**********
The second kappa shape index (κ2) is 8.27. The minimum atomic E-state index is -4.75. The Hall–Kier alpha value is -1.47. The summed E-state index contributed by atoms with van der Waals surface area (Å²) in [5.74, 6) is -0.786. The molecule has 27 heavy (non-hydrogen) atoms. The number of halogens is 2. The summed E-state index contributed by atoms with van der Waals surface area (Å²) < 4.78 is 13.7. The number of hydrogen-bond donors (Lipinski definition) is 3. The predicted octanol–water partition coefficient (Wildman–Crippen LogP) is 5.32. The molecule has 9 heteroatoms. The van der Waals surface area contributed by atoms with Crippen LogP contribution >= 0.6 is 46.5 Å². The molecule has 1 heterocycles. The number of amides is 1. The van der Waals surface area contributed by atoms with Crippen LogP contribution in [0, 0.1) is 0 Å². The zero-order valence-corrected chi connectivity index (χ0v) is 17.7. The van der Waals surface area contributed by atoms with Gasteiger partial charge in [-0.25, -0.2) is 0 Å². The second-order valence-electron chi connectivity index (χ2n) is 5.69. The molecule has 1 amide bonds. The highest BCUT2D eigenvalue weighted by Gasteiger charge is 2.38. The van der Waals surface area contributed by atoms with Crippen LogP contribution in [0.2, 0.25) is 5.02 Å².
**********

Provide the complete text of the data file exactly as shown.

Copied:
The second kappa shape index (κ2) is 8.27. The minimum atomic E-state index is -4.75. The Hall–Kier alpha value is -1.47. The summed E-state index contributed by atoms with van der Waals surface area (Å²) in [5.74, 6) is -0.786. The molecule has 27 heavy (non-hydrogen) atoms. The number of halogens is 2. The summed E-state index contributed by atoms with van der Waals surface area (Å²) < 4.78 is 13.7. The number of hydrogen-bond donors (Lipinski definition) is 3. The predicted octanol–water partition coefficient (Wildman–Crippen LogP) is 5.32. The molecule has 9 heteroatoms. The van der Waals surface area contributed by atoms with Crippen LogP contribution >= 0.6 is 46.5 Å². The molecule has 1 heterocycles. The number of amides is 1. The van der Waals surface area contributed by atoms with Crippen LogP contribution in [0, 0.1) is 0 Å². The zero-order valence-corrected chi connectivity index (χ0v) is 17.7. The van der Waals surface area contributed by atoms with Gasteiger partial charge in [-0.25, -0.2) is 0 Å². The second-order valence-electron chi connectivity index (χ2n) is 5.69. The molecule has 1 amide bonds. The highest BCUT2D eigenvalue weighted by Gasteiger charge is 2.38. The van der Waals surface area contributed by atoms with Crippen LogP contribution in [0.2, 0.25) is 5.02 Å².